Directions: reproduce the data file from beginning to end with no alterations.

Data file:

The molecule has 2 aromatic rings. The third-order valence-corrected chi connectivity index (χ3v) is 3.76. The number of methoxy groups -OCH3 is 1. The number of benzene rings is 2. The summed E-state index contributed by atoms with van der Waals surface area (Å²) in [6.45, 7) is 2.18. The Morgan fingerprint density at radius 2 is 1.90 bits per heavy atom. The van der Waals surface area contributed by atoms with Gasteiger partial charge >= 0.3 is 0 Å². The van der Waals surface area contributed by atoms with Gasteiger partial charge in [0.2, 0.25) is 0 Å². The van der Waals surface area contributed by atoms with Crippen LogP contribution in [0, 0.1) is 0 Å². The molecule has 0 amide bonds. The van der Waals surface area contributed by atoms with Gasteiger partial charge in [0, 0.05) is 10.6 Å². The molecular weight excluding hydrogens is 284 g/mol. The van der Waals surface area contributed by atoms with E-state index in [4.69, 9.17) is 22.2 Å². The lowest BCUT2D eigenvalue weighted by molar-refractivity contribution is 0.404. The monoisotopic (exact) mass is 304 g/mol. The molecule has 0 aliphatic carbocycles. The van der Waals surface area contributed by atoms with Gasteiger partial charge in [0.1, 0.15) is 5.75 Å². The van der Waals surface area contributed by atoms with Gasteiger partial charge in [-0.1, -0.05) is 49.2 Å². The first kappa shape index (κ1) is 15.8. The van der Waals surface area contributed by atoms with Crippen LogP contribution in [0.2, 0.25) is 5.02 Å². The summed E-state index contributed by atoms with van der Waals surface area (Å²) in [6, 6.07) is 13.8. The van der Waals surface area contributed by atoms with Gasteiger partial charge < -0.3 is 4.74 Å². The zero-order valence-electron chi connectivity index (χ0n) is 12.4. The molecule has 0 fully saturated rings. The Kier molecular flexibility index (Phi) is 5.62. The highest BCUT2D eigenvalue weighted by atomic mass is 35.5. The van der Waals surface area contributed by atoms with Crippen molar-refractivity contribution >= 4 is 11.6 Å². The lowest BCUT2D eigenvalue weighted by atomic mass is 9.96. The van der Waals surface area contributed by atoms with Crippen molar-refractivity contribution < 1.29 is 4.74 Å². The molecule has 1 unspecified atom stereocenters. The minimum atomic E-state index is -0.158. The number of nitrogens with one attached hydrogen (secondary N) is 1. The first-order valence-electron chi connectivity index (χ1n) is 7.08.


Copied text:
The molecule has 2 aromatic rings. The third-order valence-corrected chi connectivity index (χ3v) is 3.76. The number of methoxy groups -OCH3 is 1. The number of benzene rings is 2. The summed E-state index contributed by atoms with van der Waals surface area (Å²) in [6.45, 7) is 2.18. The Morgan fingerprint density at radius 2 is 1.90 bits per heavy atom. The van der Waals surface area contributed by atoms with Gasteiger partial charge >= 0.3 is 0 Å². The van der Waals surface area contributed by atoms with Gasteiger partial charge in [0.2, 0.25) is 0 Å². The van der Waals surface area contributed by atoms with Crippen LogP contribution in [0, 0.1) is 0 Å². The molecule has 0 amide bonds. The van der Waals surface area contributed by atoms with Gasteiger partial charge in [0, 0.05) is 10.6 Å². The molecular weight excluding hydrogens is 284 g/mol. The van der Waals surface area contributed by atoms with E-state index in [4.69, 9.17) is 22.2 Å². The lowest BCUT2D eigenvalue weighted by molar-refractivity contribution is 0.404. The monoisotopic (exact) mass is 304 g/mol. The molecule has 0 aliphatic carbocycles. The van der Waals surface area contributed by atoms with Gasteiger partial charge in [0.1, 0.15) is 5.75 Å². The van der Waals surface area contributed by atoms with Gasteiger partial charge in [-0.1, -0.05) is 49.2 Å². The first kappa shape index (κ1) is 15.8. The van der Waals surface area contributed by atoms with Crippen LogP contribution in [0.2, 0.25) is 5.02 Å². The summed E-state index contributed by atoms with van der Waals surface area (Å²) in [6, 6.07) is 13.8. The van der Waals surface area contributed by atoms with Gasteiger partial charge < -0.3 is 4.74 Å². The zero-order valence-electron chi connectivity index (χ0n) is 12.4. The molecule has 0 fully saturated rings. The Kier molecular flexibility index (Phi) is 5.62. The highest BCUT2D eigenvalue weighted by atomic mass is 35.5. The van der Waals surface area contributed by atoms with Crippen molar-refractivity contribution >= 4 is 11.6 Å². The lowest BCUT2D eigenvalue weighted by atomic mass is 9.96. The van der Waals surface area contributed by atoms with Crippen molar-refractivity contribution < 1.29 is 4.74 Å². The molecule has 1 unspecified atom stereocenters. The minimum atomic E-state index is -0.158. The number of nitrogens with one attached hydrogen (secondary N) is 1. The first-order valence-electron chi connectivity index (χ1n) is 7.08.